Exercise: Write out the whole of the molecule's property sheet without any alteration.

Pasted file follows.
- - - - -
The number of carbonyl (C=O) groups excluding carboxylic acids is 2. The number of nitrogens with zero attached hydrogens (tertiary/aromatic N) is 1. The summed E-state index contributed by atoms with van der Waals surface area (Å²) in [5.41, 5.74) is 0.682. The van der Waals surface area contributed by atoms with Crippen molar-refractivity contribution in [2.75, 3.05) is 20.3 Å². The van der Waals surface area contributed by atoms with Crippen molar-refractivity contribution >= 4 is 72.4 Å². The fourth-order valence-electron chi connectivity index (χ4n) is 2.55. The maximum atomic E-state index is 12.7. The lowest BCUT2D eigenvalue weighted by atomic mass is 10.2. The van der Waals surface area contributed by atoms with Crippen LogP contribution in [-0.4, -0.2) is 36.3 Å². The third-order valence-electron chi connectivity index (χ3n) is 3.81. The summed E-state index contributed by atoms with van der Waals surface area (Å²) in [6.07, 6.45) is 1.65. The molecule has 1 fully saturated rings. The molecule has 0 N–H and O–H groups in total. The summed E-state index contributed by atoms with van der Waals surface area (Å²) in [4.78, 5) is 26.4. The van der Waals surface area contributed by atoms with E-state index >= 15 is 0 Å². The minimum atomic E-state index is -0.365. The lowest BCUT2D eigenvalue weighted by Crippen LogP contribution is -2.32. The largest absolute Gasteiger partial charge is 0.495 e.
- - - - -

The number of carbonyl (C=O) groups excluding carboxylic acids is 2. The number of nitrogens with zero attached hydrogens (tertiary/aromatic N) is 1. The summed E-state index contributed by atoms with van der Waals surface area (Å²) in [5.41, 5.74) is 0.682. The van der Waals surface area contributed by atoms with Crippen molar-refractivity contribution in [2.75, 3.05) is 20.3 Å². The van der Waals surface area contributed by atoms with Crippen molar-refractivity contribution >= 4 is 72.4 Å². The fourth-order valence-electron chi connectivity index (χ4n) is 2.55. The maximum atomic E-state index is 12.7. The lowest BCUT2D eigenvalue weighted by atomic mass is 10.2. The van der Waals surface area contributed by atoms with Crippen LogP contribution in [-0.4, -0.2) is 36.3 Å². The third-order valence-electron chi connectivity index (χ3n) is 3.81. The summed E-state index contributed by atoms with van der Waals surface area (Å²) in [6.07, 6.45) is 1.65. The molecule has 1 fully saturated rings. The molecule has 0 N–H and O–H groups in total. The summed E-state index contributed by atoms with van der Waals surface area (Å²) in [4.78, 5) is 26.4. The van der Waals surface area contributed by atoms with E-state index >= 15 is 0 Å². The minimum atomic E-state index is -0.365. The lowest BCUT2D eigenvalue weighted by Crippen LogP contribution is -2.32. The largest absolute Gasteiger partial charge is 0.495 e.